September 28, 2022
Dental treatments have become painless because of the advancements in anesthesia. There are two types of anesthesia: general and local. General anesthesia involves complete numbing of the body where the patient loses consciousness and treatment is subsequently carried out. Local anesthesia involves numbing only a particular segment of the body where treatment is to be carried out.
When was articaine developed?
The most commonly used local anesthesia is lidocaine. Even though lidocaine has been the gold standard for dental anesthesia since many decades, many anesthetic agents have been developed that aim to be absorbed quickly and anesthetise the area of treatment for a longer period of time. One such agent is articaine. Articaine was developed in the early 1970s in Germany. It was then marketed under the name Carticaine Hydrochloride. Its unique molecular structure is such that it can diffuse into hard and soft tissues easily. Moreover, it is eliminated from the body quickly and thus has a very low systemic toxicity. It is 1.5 times more potent than lidocaine, meaning that a lower volume of solution has a greater concentration of drug.
Is articaine efficient?
Articaine's efficacy has been well-proven in adults. Initially, 2% concentration of the solution was tested to check its efficacy. In 1984, the US FDA approved the drug for use in 4% concentration and carticaine was now renamed to articaine. In children a 4% concentration of articaine in 1:100,000 ratio with epinephrine is most commonly used. Epinephrine is a vasoconstrictor that increases the depth of penetration of the anesthetic agent (e.g. articaine) and also reduced bleeding at the surgical site. Articaine's pediatric dosage is 5-7 mg/kg for children between 4-12 years of age. Even though manufacturers do not recommend the use of articaine is children less than 4 years of age, clinical studies have indicated otherwise.
Side effects of articaine
The most commonly seen adverse event of articaine in children is prolonged anesthesia. This is commonly seen in children less than 7 years of age. The prolonged anesthesia lasts between 3 to 5 hours. Such prolonged numbness can induce anxiety in children. In addition, the numbness invokes a tendency in children to chew or bite on the numb areas. This can lead to swelling of the areas that the child bit upon which can take at least 2 days to subside. Another rare but possible side-effect of articaine in children can be the allergy to the drug itself.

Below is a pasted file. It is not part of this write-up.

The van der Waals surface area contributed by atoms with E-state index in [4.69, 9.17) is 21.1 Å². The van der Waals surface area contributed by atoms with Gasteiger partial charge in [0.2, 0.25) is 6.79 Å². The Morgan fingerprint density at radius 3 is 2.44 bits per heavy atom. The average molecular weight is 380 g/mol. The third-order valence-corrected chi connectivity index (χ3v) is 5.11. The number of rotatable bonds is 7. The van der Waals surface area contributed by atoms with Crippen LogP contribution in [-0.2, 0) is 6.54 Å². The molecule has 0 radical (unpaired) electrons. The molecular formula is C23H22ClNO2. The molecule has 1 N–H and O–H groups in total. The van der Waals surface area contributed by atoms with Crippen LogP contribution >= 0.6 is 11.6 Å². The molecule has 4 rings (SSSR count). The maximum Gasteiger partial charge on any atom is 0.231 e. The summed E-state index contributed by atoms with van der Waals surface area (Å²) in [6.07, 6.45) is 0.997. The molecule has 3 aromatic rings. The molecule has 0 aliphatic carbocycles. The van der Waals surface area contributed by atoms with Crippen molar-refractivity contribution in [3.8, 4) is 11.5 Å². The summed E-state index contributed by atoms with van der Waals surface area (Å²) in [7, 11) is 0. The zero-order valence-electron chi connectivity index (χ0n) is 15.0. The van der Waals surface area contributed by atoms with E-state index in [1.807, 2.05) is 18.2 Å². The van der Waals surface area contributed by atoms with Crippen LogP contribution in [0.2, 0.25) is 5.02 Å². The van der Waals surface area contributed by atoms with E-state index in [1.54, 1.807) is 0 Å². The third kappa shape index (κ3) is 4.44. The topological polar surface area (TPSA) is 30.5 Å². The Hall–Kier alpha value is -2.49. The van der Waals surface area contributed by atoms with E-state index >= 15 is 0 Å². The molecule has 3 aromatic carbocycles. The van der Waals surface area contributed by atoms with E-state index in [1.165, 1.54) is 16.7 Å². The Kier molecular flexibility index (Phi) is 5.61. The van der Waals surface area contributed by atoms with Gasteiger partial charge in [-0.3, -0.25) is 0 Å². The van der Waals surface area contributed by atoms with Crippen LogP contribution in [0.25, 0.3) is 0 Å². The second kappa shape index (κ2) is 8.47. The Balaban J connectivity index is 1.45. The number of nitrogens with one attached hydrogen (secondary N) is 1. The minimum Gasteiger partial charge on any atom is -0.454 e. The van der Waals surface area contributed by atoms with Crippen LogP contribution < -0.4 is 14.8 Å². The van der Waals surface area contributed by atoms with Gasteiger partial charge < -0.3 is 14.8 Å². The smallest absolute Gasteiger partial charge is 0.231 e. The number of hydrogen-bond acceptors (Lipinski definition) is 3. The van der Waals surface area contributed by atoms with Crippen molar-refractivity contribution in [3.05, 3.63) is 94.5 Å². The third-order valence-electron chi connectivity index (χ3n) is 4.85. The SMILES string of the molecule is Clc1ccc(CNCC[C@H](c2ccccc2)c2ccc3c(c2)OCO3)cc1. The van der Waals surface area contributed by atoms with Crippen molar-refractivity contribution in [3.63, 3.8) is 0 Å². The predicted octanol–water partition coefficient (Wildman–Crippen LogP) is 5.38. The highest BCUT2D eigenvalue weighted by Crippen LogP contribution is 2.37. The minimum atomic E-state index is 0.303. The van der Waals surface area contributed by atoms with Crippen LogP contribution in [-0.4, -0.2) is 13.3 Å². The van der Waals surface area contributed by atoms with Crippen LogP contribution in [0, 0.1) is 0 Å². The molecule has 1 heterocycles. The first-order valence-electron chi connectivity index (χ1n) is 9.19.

Articaine for block anesthesia
Local anesthesia involves numbing only the teeth of concern. When only one tooth is to be anesthetized, an infiltration technique is used, where the site of injection is adjacent to the concerned tooth. However, when multiple teeth in the same quadrant of the jaw are to be treated, then a block anesthesia is given, where multiple nerves are numbed at the same time. Articaine has shown to be effective as an infiltration agent. In fact, studies have shown that it is even more effective than block anesthesia given by lidocaine. An articaine infiltration is given in the gap between the gums and the cheek in line of the corresponding concerned tooth.
Articaine or licocaine - which anaesthetic is stronger?
A condition called Molar Incisor Hypomineralization (MIH) is gradually becoming more prevalent in children. It is characterized by weakened surface of selected teeth in the oral cavity that makes the patient extremely sensitive to pain. Achieving anesthesia in these patients is difficult and lidocaine has not always been that effective. However, studies have shown superior efficacy of Articaine in these cases. Some clinicians also prefer the use of insulin syringe to administer articaine as the thin needle tip can be less painful.
With respect to safety aspects of articaine in children, researchers have ensured that vital signs like oxygen saturation, blood pressure, heart rate, are all in normal range after anesthetising the concerned teeth for an otherwise painful procedure. Articaine begins its action approximately 4 minutes after being injected and the effect stays for approximately 45 minutes. No adverse reactions of articaine have been recorded till date in children. It is thus an extremely safe anesthetic for children more than 4 years of age who are supposed to undergo root canal treatments, extractions or any other invasive surgical dental procedure. For children below the 4 years of age, even though literature has proven it to be safe, manufacturers of the drug still prohibit its use in this age group.